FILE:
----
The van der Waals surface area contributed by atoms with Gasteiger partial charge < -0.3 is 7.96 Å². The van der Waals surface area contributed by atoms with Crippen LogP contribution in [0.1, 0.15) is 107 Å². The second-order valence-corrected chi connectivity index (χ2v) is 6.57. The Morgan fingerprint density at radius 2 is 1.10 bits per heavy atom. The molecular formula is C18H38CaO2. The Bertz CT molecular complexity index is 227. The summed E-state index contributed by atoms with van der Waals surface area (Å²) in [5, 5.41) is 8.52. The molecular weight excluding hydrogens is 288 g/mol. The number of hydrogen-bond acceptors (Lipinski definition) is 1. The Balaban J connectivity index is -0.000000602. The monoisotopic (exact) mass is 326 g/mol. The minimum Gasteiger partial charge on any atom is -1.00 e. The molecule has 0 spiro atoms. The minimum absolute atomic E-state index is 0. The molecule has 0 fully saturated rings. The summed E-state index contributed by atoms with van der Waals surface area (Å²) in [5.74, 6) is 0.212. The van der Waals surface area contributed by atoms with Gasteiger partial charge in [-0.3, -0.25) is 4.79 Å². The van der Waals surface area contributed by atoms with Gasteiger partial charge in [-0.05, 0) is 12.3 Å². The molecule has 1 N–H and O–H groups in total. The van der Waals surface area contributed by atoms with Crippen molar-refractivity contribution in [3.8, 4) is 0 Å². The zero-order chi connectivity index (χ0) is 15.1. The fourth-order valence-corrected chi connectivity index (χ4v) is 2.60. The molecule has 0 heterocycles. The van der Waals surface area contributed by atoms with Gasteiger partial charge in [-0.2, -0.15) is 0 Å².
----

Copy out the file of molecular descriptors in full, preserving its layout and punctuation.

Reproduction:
The van der Waals surface area contributed by atoms with Gasteiger partial charge < -0.3 is 7.96 Å². The van der Waals surface area contributed by atoms with Crippen LogP contribution in [0.1, 0.15) is 107 Å². The second-order valence-corrected chi connectivity index (χ2v) is 6.57. The Morgan fingerprint density at radius 2 is 1.10 bits per heavy atom. The molecular formula is C18H38CaO2. The Bertz CT molecular complexity index is 227. The summed E-state index contributed by atoms with van der Waals surface area (Å²) in [5, 5.41) is 8.52. The molecular weight excluding hydrogens is 288 g/mol. The number of hydrogen-bond acceptors (Lipinski definition) is 1. The Balaban J connectivity index is -0.000000602. The monoisotopic (exact) mass is 326 g/mol. The minimum Gasteiger partial charge on any atom is -1.00 e. The molecule has 0 spiro atoms. The minimum absolute atomic E-state index is 0. The molecule has 0 fully saturated rings. The summed E-state index contributed by atoms with van der Waals surface area (Å²) in [5.74, 6) is 0.212. The van der Waals surface area contributed by atoms with Gasteiger partial charge in [-0.3, -0.25) is 4.79 Å². The van der Waals surface area contributed by atoms with Gasteiger partial charge in [-0.05, 0) is 12.3 Å². The molecule has 1 N–H and O–H groups in total. The van der Waals surface area contributed by atoms with Crippen molar-refractivity contribution in [3.8, 4) is 0 Å². The zero-order chi connectivity index (χ0) is 15.1. The fourth-order valence-corrected chi connectivity index (χ4v) is 2.60. The molecule has 0 heterocycles. The van der Waals surface area contributed by atoms with Gasteiger partial charge in [-0.2, -0.15) is 0 Å².